Tuesday, June 19, 2018

It really looks like Busch Gardens Tampa will be getting a new roller coaster next year

Posted By on Tue, Jun 19, 2018 at 11:04 AM

click to enlarge Electric Eel, SeaWorld San Diego's new Sky Rocket II coaster - IMAGE VIA PREMIER RIDES | FACEBOOK
  • Image via Premier Rides | Facebook
  • Electric Eel, SeaWorld San Diego's new Sky Rocket II coaster
In the two years since the opening of Cobra’s Curse, the last major ride to open at Busch Gardens Tampa, the park has seen rides closed, budgets slashed, and even entire lands closing unannounced. But like the entire SeaWorld Parks company, things have begun looking up for the struggling park.

Summer has brought back traffic jams to get into the park, and the free beer promotion gained some of the most favorable coverage the park has received in years. Now it looks like there will be an even bigger reason for the park to celebrate.

Despite the park remaining silent on their future plans, all the signs now point to Busch Gardens getting a brand-new coaster opening next year, and it won’t be like anything else in the park.

Busch Gardens Williamsburg opened Tempesto in 2015. The ride is an off-the-shelf Sky Rocket II model coaster manufactured by Premier Rides. Despite the much lower cost to purchase than a traditional, custom-made roller, Tempesto proved to be a hit for the park. Even as the company struggled with leadership shakeups and endless bad news, they worked to re-create the success they saw at Busch Gardens Williamsburg with Tempesto. While Orlando's and San Diego’s poor performance caused issues across the company, Williamsburg seemed not to suffer as badly.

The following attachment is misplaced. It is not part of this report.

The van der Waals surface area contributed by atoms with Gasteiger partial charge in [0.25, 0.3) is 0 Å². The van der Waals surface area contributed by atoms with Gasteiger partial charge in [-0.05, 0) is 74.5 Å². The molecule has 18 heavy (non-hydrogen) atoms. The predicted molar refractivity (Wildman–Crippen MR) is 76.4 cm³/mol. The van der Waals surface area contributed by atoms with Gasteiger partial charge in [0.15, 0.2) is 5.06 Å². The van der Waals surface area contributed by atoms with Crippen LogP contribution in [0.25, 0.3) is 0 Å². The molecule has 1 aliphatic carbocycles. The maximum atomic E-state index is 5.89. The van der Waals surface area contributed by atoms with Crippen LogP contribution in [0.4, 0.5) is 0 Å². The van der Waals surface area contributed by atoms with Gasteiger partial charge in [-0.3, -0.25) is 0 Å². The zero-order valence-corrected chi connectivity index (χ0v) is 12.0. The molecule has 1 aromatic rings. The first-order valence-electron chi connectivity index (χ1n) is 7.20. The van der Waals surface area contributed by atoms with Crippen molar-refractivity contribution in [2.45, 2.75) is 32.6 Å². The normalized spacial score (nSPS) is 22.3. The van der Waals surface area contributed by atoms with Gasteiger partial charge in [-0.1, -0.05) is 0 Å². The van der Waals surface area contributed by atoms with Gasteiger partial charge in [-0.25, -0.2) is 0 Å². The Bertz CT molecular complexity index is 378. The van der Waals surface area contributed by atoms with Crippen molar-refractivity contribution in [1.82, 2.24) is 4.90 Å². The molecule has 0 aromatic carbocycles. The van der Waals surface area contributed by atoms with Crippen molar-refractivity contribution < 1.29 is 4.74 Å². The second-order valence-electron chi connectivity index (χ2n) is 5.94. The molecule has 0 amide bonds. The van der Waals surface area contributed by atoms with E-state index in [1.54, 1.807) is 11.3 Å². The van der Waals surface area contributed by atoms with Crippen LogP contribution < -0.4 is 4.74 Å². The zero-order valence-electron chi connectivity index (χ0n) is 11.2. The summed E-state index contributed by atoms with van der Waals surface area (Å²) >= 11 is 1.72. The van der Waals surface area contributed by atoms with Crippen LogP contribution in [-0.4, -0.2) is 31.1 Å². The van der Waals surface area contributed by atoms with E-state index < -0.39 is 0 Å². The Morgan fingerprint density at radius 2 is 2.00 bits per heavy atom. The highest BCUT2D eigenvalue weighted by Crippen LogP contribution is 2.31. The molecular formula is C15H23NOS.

The quick build and low impact on nearby areas gave SeaWorld Parks the ability to quickly add a second Sky Rocket II coaster to their chain of parks, with SeaWorld San Diego’s Electric Eel opening to rave reviews earlier this year.

Now it looks like the company wants to do a three-peat.

While not nearly as severe as what San Diego has gone through, Busch Gardens Tampa has had its fair share of struggle over the past few years. Multiple rides are now shuttered but still standing, with few new attractions replacing them.

Busch Gardens Tampa abruptly closed their Tanganyika Tidal Wave flume boat ride in early 2016. Since then the attraction has sat closed and mostly untouched. Then earlier this year, permits were pulled for the demolition of the ride and only the ride. The permits specifically mentioned that “no trees or buildings will be demolished under this project.” While many fans had hoped for a giant, custom-made coaster, the small work area pointed to something different, the most obvious choice being the same coaster the chain opened in San Diego.

Earlier this month new permits showed a new building that the park plans to build directly in the ride path area of the former water ride. With a layout nearly identical to the ride buildings at both Busch Gardens Williamsburg and SeaWorld San Diego, it is now all but confirmed that Busch Gardens Tampa will be getting a Sky Rocket II come 2019.